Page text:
Former World Champ Danny Garcia delivers devastating KO of Brandon Rios in welterweight title eliminator

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Boxing's youngest world champion David Benavidez dominates super middleweight title rematch against Ronald Gavril; Cuban contender Yordenis Ugas ups his stock with seventh-round KO of Ray Robinson.

Danny Garcia was missing something the last few years he was in the ring. That was Danny Garcia.

The former two-division champ from Philadelphia had to find himself again. The loss to Keith Thurman 11 months ago placed him into a deeper fog. Garcia had to take some time off to rekindle his love of boxing again.

On Saturday night, inside the Mandalay Bay Hotel & Casino Events Center in Las Vegas, Garcia had the perfect foe in front of him in Brandon “Bam Bam” Rios—someone who would stand in front of him, engage and allow him to find the elusive comfort zone he had been searching for.

And then it came in the ninth. It was text book, compact, sweet, clean and emphatic: A beautifully landed counter right on the jaw disconnected Rios from his senses at 2:25 of the round.

The ninth-round TKO will likely place Garcia (34-1, 20 KOs) right back into the welterweight world title picture.

“I felt the ring rust a little bit in the beginning,” Garcia admitted to Jim Gray on the Showtime telecast. “My eyes weren’t as sharp as I wanted them to be. Rios is a good inside fighter. He was giving me some good inside uppercuts, and things like that. I felt good, I felt it was a good nine rounds. I came to bang, and I banged.

“I just noticed when I was getting my punches off, he was standing in front of me. I let the straight right hand go. As soon as I got the fight in the middle of the ring in the later rounds, I took it to the middle and landed good shots. I wasn’t looking for that shot, I was boxing, looking to let my hands go. I would love a rematch with Keith Thurman. It’s on him.”

In the third round, Garcia and Rios went hard at each other. Garcia began the round pumping the jab. When Rios had Garcia against the ropes, “Swift” unfurled a right-left-right-left-right combination on Rios’ head, hitting him with every shot. Rios did land his signature overhand right on Garcia’s face, though it had little effect.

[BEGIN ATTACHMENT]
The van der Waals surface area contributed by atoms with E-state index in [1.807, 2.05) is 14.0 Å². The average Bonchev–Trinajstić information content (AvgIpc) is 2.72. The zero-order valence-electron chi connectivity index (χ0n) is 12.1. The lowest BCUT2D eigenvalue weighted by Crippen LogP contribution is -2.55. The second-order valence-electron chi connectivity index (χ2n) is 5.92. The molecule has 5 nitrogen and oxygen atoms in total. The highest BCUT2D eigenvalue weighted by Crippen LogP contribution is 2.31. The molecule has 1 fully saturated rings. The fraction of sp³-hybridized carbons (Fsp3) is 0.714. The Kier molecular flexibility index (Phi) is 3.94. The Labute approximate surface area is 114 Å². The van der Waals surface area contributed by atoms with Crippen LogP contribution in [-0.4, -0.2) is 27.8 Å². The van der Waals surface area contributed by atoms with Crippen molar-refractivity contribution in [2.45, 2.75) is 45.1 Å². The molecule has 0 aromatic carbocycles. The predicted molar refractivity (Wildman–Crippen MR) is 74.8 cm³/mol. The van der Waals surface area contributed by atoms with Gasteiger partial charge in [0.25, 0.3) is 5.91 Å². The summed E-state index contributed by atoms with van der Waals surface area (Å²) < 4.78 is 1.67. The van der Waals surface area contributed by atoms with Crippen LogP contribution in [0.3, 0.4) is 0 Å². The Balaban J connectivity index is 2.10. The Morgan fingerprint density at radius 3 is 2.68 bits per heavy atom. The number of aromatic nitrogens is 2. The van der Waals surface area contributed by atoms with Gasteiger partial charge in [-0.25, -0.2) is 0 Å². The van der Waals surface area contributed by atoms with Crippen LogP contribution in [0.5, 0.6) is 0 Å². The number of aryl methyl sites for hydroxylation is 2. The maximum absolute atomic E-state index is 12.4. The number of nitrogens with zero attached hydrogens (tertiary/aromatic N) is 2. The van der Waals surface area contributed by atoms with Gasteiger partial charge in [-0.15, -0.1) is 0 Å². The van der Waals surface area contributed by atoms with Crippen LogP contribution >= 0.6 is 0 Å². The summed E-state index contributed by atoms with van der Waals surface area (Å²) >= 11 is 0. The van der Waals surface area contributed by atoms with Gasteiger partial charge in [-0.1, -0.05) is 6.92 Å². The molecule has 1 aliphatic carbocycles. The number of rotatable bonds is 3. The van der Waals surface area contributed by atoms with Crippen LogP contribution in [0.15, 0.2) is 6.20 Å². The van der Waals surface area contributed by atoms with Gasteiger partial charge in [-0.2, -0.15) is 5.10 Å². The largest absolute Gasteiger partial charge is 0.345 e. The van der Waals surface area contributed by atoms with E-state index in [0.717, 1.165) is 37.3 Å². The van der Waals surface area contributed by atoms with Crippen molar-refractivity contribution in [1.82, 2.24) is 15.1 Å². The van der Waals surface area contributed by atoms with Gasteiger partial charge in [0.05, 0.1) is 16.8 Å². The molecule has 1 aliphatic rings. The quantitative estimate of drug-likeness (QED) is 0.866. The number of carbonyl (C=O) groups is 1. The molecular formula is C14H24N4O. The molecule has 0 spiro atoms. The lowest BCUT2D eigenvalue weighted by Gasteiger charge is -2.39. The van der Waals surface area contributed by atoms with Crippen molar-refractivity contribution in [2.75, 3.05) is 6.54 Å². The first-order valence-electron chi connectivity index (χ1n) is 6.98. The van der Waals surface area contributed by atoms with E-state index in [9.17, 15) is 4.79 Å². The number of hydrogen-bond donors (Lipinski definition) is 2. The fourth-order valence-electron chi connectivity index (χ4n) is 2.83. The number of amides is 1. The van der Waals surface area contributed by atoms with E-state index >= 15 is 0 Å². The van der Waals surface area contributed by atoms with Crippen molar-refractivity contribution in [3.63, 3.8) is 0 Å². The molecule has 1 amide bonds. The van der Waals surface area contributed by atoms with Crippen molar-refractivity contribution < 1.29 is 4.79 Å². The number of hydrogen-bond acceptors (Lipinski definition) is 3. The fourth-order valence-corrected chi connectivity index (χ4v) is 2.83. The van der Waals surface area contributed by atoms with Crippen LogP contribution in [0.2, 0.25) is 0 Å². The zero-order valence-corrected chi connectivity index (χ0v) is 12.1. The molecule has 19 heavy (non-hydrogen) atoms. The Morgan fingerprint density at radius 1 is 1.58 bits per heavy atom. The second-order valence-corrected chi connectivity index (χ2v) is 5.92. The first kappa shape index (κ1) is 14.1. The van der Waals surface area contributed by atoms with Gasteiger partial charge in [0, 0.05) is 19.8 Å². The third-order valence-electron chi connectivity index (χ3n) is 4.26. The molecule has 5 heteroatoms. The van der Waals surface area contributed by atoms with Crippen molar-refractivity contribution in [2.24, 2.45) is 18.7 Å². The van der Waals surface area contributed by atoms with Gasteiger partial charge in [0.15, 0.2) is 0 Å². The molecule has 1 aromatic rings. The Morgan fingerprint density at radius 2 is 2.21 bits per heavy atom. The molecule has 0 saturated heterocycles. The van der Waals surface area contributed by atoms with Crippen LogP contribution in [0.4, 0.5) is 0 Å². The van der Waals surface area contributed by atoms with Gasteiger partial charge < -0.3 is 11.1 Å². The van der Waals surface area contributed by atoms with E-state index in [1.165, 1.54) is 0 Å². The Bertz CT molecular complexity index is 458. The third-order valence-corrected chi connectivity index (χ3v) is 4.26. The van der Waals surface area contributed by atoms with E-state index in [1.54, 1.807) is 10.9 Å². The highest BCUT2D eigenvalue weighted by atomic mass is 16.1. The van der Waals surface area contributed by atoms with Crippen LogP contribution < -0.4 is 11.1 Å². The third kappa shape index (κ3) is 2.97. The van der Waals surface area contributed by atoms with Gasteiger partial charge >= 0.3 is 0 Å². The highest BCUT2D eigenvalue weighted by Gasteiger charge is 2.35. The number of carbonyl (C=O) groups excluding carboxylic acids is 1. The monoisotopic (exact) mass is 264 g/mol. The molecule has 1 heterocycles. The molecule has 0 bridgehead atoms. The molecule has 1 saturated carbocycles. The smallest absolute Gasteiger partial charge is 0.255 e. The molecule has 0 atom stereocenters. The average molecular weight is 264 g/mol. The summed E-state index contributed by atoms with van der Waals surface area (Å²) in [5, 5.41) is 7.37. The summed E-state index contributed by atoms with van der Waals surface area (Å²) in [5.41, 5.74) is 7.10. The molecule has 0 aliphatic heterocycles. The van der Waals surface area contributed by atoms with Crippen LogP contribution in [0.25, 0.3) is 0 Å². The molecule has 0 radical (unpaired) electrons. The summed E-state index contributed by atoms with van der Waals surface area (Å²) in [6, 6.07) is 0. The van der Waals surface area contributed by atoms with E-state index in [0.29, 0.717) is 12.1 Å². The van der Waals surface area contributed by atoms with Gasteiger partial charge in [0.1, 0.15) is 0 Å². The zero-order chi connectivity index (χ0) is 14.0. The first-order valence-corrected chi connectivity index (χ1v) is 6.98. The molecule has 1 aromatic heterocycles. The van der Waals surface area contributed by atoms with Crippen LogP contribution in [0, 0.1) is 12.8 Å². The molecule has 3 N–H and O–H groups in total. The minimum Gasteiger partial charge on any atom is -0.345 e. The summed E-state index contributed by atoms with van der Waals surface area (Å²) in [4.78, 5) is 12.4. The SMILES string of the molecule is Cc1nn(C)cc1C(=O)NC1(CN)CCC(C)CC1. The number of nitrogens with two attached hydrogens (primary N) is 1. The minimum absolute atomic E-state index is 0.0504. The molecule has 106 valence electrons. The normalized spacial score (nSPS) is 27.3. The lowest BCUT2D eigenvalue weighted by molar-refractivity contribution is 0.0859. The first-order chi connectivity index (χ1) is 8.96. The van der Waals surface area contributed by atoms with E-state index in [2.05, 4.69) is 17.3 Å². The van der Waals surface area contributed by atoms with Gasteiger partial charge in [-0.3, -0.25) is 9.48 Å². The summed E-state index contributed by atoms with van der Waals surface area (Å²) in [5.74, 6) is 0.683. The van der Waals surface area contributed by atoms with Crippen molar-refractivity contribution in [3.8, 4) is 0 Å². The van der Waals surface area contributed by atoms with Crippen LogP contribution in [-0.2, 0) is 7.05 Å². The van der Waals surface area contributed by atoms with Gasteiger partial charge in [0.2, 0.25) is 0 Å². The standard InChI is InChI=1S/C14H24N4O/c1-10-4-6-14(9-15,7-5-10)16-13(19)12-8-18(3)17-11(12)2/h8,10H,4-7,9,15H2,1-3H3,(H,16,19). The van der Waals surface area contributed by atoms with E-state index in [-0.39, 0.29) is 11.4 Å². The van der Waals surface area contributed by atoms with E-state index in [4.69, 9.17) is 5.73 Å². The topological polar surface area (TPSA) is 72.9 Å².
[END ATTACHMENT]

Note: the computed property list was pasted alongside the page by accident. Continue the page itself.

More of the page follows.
After the round, Angel Garcia, Danny’s father and trainer, let him have it. “I don’t want that, I don’t want that,” Angel told his son. “Be rough. Don’t pity-pat this [expletive]. Hit this [expletive].”

I took it to the middle and landed good shots. I wasn’t looking for that shot, I was boxing, looking to let my hands go. Former two-division World Champion Danny Garcia

Garcia closed the fifth with a sneaky left uppercut, which caught Rios on the chin and slightly wobbled him. When the round was over, Rios was motioning with his right hand for Garcia to come on, and Garcia looked back as he walked to his corner with a smirk on his face, as if to say, “I’m in control here.”

Still, Rios did force Garcia against the ropes numerous times. He just didn’t have the power or overall wherewithal to hurt the iron-chinned Garcia, whose right-hand leads and counters began lumping up Rios’ face in the ninth. That was a quick clue the end was coming—and, wow, did it arrive.

Rios (34-4-1, 25 KOs) fell, referee Kenny Bayless reached eight, and when Rios got up and stumbled, Bayless wisely waved the match over.

“I’m mad, I didn’t want to go out like that,” Rios said. “I’ll die in the ring. I think I was doing really good. I got lazy with the jab and he came over with the right and he caught me. It was my fault. He caught me with a lucky punch.”

Garcia caught Rios with a lot of punches. He landed 188 of 614 (31%) total punches, and 131 of 287 power punches (46%), which was more than Rios landed in total (109 of 605, 18%, and 72 of 321 power, 22%).